- Continue spraying the fungicide according to the schedule given by the manufacturer. You may need to carry on with this once a week for many months.
- In the unfortunate event that your plant still doesn’t make it, don’t add it to compost or any other soil. It is infected and, just like the old pot and soil, must be burned off.
– Improve Watering Habits
Kalanchoe watering needs can be tricky to figure out if you are not used to keeping succulents. It doesn’t really need to be watered that much or too often. Even during the hotter months of the year, you will need to water them barely once every two to three weeks. In winters, watering just one time each month should be fine.
Still, you must always check the dryness of the soil first before giving water to this plant. It is most useful if you want to prevent over-watering it. We usually just shove our fingers into the surface of the soil. If at least the top two to three inches is entirely dry, only then can it be watered.
You can use a pencil or a stick in lieu of a finger too. A moisture meter is a brand new fancy gadget that accurately measures how moist or dry the soil has become. We totally endorse it as a worthwhile investment for those who are serious about keeping succulents.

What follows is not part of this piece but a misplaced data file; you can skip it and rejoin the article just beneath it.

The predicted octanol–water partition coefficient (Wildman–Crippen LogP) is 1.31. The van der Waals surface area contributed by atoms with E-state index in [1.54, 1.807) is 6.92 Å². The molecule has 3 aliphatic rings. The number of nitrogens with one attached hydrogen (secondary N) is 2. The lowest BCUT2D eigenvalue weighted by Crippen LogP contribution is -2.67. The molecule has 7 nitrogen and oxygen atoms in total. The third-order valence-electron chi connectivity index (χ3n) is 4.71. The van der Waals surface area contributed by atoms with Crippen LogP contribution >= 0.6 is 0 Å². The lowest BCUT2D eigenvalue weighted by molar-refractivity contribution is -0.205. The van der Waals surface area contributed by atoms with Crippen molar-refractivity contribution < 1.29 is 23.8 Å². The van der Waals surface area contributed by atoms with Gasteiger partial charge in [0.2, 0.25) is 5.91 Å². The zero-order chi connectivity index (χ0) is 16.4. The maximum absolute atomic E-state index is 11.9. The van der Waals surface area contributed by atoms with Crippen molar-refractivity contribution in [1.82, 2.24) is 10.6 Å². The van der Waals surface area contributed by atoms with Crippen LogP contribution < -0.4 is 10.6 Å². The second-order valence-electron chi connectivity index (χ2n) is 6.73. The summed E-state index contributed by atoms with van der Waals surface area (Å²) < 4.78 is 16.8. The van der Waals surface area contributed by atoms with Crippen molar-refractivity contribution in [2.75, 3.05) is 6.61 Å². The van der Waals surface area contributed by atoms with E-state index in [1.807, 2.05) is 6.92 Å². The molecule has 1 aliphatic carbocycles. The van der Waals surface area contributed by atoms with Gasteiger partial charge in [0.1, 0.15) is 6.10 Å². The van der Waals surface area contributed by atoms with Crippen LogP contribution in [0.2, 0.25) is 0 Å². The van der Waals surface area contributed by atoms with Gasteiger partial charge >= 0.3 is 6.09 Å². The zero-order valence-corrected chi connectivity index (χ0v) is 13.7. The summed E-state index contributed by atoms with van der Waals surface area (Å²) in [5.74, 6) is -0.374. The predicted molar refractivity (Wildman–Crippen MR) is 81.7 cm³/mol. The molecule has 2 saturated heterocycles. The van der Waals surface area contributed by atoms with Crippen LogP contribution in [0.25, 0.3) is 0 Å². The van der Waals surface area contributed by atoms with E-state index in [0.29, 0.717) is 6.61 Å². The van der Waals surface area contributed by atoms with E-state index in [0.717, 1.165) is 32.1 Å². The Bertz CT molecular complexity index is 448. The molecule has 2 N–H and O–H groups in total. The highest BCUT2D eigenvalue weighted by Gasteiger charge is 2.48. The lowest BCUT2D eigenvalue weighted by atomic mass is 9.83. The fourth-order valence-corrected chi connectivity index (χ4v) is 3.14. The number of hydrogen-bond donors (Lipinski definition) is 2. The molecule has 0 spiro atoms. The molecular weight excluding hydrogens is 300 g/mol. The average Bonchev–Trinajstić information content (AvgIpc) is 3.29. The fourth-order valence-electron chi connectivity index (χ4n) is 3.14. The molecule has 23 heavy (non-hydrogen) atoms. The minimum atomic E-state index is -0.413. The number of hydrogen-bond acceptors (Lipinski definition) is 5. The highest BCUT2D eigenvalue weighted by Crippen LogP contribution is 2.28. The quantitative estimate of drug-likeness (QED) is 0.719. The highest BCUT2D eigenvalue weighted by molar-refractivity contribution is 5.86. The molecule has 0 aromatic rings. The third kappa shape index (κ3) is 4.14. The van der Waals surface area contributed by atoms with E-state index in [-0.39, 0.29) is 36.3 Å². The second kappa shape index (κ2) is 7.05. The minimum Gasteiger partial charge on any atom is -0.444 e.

– Remove It From Under Direct Sun
If your plant is turning yellow because of sunburn, then it needs to be moved to a safer place. This will stop further damage but the leaves that have already been affected will not revert back. You will simply have to keep them or prune them off.
If you want to keep this plant in a yard or patio, always provide some kind of shade. This can be in the form of a tarp or a larger plant placed next to it. A northern side-facing wall is also good at blocking out the harmful rays of the sun.
Inside the house, place the plant somewhere near a window. Of course, you can’t place it under very low light too. A southern-facing window needs to be covered during the harsh mid-afternoon hours. The eastern and the western-side windows are fine too.
– Maintain Warm Surrounding Temperatures
If a temperature drop is behind your Kalanchoe’s yellow foliage, you need to act immediately. Move it indoors if it is fall or frost season. If this isn’t possible, then at least cover them with a plastic plant wrap.
Indoors, always close the windows at night even if it is summer. This is especially important if the night temperatures in your region drop under 55 degrees Fahrenheit.
Keep your house’s thermostat setting within a range of 60 to 80 degrees Fahrenheit. These must not be put directly under a vent. Keep the plants somewhere where direct blasts of air cannot reach them.
– Treat Root Damage
Before you can treat root damage, you might first confirm its diagnosis. Also, find out the reason why this has happened. Only then can you treat it the right way.